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By: Christine http://www.designmom.com/2013/04/needlework-for-children-in-france/comment-page-1/#comment-451495 Christine Wed, 03 Apr 2013 06:40:47 +0000 http://www.designmom.com/?p=33789#comment-451495 I think this is a wonderful idea! I think that it is important for people of all ages to have “quiet” skills. My children attended a Montessori school through the 8th grade and as first graders they hand stitched napkins. as they got older, they knitted and then even designed and made quilts during each of their 4th 5th and 6th grade years as gifts for the 8th grade graduates. I can go on and on about the life skills they learned, along with the idea that giving someting handmade is meaningful. When they graduated and were presented with a quilt from their younger peers, they really appreciated all of the hard work that went into them. Recently, when I was frustrated with one of my quilting projects, my 19 year old son offered to seam rip for me, he had so much experience!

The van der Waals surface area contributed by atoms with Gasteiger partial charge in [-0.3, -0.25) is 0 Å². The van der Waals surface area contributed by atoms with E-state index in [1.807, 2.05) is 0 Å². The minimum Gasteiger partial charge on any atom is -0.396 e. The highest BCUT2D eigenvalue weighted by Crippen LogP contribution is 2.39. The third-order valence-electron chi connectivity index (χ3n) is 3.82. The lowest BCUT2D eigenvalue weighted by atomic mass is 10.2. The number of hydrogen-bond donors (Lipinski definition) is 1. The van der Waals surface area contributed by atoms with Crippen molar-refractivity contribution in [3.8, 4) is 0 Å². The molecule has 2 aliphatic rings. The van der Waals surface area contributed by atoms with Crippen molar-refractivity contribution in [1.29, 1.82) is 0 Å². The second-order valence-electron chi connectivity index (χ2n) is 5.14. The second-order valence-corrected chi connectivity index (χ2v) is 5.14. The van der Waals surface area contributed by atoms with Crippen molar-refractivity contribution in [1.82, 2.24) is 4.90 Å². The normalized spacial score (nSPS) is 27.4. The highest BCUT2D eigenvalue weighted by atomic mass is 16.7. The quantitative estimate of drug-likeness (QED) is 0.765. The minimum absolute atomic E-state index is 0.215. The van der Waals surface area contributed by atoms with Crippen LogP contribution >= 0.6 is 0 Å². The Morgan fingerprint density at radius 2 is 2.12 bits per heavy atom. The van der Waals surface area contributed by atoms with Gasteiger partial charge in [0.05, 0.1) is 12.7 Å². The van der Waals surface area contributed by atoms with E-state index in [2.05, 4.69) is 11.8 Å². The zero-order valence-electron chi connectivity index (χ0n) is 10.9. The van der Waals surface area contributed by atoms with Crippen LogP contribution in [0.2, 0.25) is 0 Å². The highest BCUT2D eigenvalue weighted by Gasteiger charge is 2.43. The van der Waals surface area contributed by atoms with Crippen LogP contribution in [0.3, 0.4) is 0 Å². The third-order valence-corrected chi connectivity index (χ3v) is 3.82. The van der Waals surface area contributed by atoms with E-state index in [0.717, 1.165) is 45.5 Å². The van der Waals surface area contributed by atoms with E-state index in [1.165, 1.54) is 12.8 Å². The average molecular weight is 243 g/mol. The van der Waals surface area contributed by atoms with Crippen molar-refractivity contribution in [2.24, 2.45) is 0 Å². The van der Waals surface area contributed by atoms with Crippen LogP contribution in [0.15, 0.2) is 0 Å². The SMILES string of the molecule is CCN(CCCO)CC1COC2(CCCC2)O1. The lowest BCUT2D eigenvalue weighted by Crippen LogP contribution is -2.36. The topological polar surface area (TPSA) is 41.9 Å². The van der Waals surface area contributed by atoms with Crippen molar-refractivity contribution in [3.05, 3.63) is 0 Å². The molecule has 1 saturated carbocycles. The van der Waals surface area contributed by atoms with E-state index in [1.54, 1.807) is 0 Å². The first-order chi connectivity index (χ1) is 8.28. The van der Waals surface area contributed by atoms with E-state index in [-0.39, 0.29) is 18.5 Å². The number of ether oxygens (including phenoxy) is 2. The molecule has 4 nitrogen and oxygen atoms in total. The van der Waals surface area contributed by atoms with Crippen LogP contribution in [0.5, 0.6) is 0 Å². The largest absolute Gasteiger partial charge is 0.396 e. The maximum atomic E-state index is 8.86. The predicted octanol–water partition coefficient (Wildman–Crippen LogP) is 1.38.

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By: Jen http://www.designmom.com/2013/04/needlework-for-children-in-france/comment-page-1/#comment-451484 Jen Wed, 03 Apr 2013 05:59:25 +0000 http://www.designmom.com/?p=33789#comment-451484 I agree, I think its great to teach needlework to young children! Such a great skill to have, improves hand-eye coordination and is a fun creative outlet. We homeschool our little ones and I taight our 5 and 6 yr old embroidery last year and and we’re working on sewing and knitting!